reject the null hypothesis.
8. Interpret the decision in the
context of the original claim.

If t is in the rejection
region, reject H0.
Otherwise, fail to
reject H0.

## Two Sample t-Test for the Means

Example:
A random sample of 17 police officers in Brownsville has a
mean annual income of \$35,800 and a standard deviation
of \$7,800. In Greensville, a random sample of 18 police
officers has a mean annual income of \$35,100 and a
standard deviation of \$7,375. Test the claim at = 0.01
that the mean annual incomes in the two cities are not the
same. Assume the population variances are equal.

H0: 1 = 2
Ha: 1 2

=
(Claim) 0.005

d.f. = n1 + n2 2
= 17 + 18 2 = 33

=
0.005
-3

-2

-1

t0 = 2.576

t0 = 2.576

Continued.

## Two Sample t-Test for the Means

Example continued:

H0: 1 = 2
Ha: 1 2 (Claim)

-3

-2

-1

t0 = 2.576

t0 = 2.576

## The standardized error is

x x
1

n1

n2

n1 1 s12 n2 1 s 22

17 1 78002 18 1 73752

n1 n2 2

17 18 2

n1

n2
1
1

17 18

7584.0355(0.3382)
2564.92

Continued.

## Two Sample t-Test for the Means

Example continued:

H0: 1 = 2
Ha: 1 2 (Claim)

-3

-2

-1

t0 = 2.576

t0 = 2.576

x1 x 2 1 2

x x
1

35800 35100 0
2564.92

0.273

## Fail to reject H0.

There is not enough evidence at the 1% level to support
the claim that the mean annual incomes differ.

7.5

Hypothesis Testing
for Proportions
Population
parameter

p
2

Test
statistic
X

p
s2

Standardized test
statistic
z (n 30)
t (n < 30)
z

X2

## z-Test for a Population Proportion

The z-test for a population is a statistical test for a population
proportion. The z-test can be used when a binomial
distribution is given such that np 5 and nq 5.
The test statistic is the sample proportion p and the
standardized test statistic is z.

p p
p
p

p
pq n

## Hypothesis Test for Proportions

Using a z-Test for a Proportion p
Verify that np 5 and nq 5.

In Words

In Symbols

## 1. State the claim mathematically

and verbally. Identify the null
and alternative hypotheses.

Identify .

Use Table 3

Continued.

## Hypothesis Test for Proportions

Using a z-Test for a Proportion p
Verify that np 5 and nq 5.

In Words

In Symbols

## 5. Determine any rejection regions.

6. Find the standardized test
statistic.

z p p
pq n

## 7. Make a decision to reject or fail to

reject the null hypothesis.

If z is in the rejection
region, reject H0.
Otherwise, fail to
reject H0.

## 8. Interpret the decision in the

context of the original claim.

## Hypothesis Test for Proportions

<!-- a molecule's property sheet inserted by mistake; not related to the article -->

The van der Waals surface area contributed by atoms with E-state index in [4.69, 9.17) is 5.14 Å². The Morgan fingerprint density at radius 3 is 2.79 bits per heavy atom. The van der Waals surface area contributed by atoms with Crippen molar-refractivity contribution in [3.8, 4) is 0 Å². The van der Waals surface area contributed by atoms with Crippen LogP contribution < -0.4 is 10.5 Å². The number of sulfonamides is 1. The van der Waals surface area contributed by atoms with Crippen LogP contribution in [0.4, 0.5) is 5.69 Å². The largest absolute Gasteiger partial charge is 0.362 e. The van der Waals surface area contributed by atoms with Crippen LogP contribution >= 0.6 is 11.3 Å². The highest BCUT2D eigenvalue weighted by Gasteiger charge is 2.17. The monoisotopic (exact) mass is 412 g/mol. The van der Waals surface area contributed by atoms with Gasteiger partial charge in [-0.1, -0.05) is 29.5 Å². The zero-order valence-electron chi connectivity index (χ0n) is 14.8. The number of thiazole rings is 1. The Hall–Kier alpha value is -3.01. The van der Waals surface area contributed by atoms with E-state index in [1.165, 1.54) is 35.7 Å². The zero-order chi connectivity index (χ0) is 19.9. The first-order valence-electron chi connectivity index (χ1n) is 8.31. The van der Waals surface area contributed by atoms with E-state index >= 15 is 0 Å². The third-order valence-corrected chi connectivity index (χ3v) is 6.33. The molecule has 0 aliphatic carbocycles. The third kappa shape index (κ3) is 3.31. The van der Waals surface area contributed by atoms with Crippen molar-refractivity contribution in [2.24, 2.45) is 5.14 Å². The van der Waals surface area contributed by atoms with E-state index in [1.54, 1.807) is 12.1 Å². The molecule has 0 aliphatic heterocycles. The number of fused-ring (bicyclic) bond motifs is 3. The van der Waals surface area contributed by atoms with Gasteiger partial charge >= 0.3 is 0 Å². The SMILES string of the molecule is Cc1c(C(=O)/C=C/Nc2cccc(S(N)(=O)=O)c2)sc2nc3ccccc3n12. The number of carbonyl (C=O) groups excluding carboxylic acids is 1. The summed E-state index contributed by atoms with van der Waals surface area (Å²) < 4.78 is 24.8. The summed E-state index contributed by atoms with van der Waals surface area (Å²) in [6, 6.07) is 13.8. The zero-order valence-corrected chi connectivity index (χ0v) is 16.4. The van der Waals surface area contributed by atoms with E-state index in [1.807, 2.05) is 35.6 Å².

Example: A college claims that more than 94% of their graduates find
employment within 6 months of graduation. In a sample of 500 rando
mly selected graduates, 475 of them were employed. Is there enough
evidence to support the colleges claim at a 1% level of significance?
Verify np & nq 5: np =(500)(.94)= 470; nq =(500)(.06)= 30 Normal
Distribution

H0: p 0.94

## (Claim) Right-tailed test

= 0.01P=0.99 Table 3, the critical value Z= 2.33.
p 475 / 500 0.95

0.95 0.94
z p p
pq n
(0.94)(0.06) 500

z 0.94

## The test statistic falls in the

nonrejection region H0 is
not rejected.
0

2.33

## At the 1% level of significance, there is not enough evidence to

support the colleges claim.

## Hypothesis Test for Proportions

Example: A cigarette manufacturer claims that 1/8 of the US
adult population smokes cigarettes. In a random sample of 100
adults, 5 are cigarette smokers. Test the claim at = 0.05.
p 5 / 100 0.05

## * Verify np & nq are at least 5.

np = (100)(.125)= 12.5 ; nq = (100)(.875) = 87.5
* H0: p = 0.125 (Claim)Ha: p 0.125 two-tailed test

## * = 0.05 /2 =0.025 P=0.975 critical values Z/2 = 1.96.

* The test statistic is
0.05 0.125
z p p
pq n
(0.125)(0.875) 100
2.27

Reject H0.

z
z/2 = 1.96

z/2 = 1.96

## At the 5% level of significance, there is enough evidence to

reject the claim that one-eighth of the population smokes.

## Testing Difference between two Proportions

Goal: comparing the proportion of successes in two dif. binomial

populations
Data: a random sample of size n1 from binomial population 1 with
proportion p1 and a random sample of size n2 from binomial population
2 with proportion p2
The hypothesis of interest involves the difference, p1-p2, in the form:
H0: p1-p2 = 0 vs. Ha: one of the three alternatives
Two-sided: p1-p2 0
Left-sided: p1-p2 < 0
Right-sided: p1-p2 > 0

## x1 x2 to estimate the common

P
n1 n2 value of p under H0: p1 = p2

## x1 and x2 are No of success in two samples respectively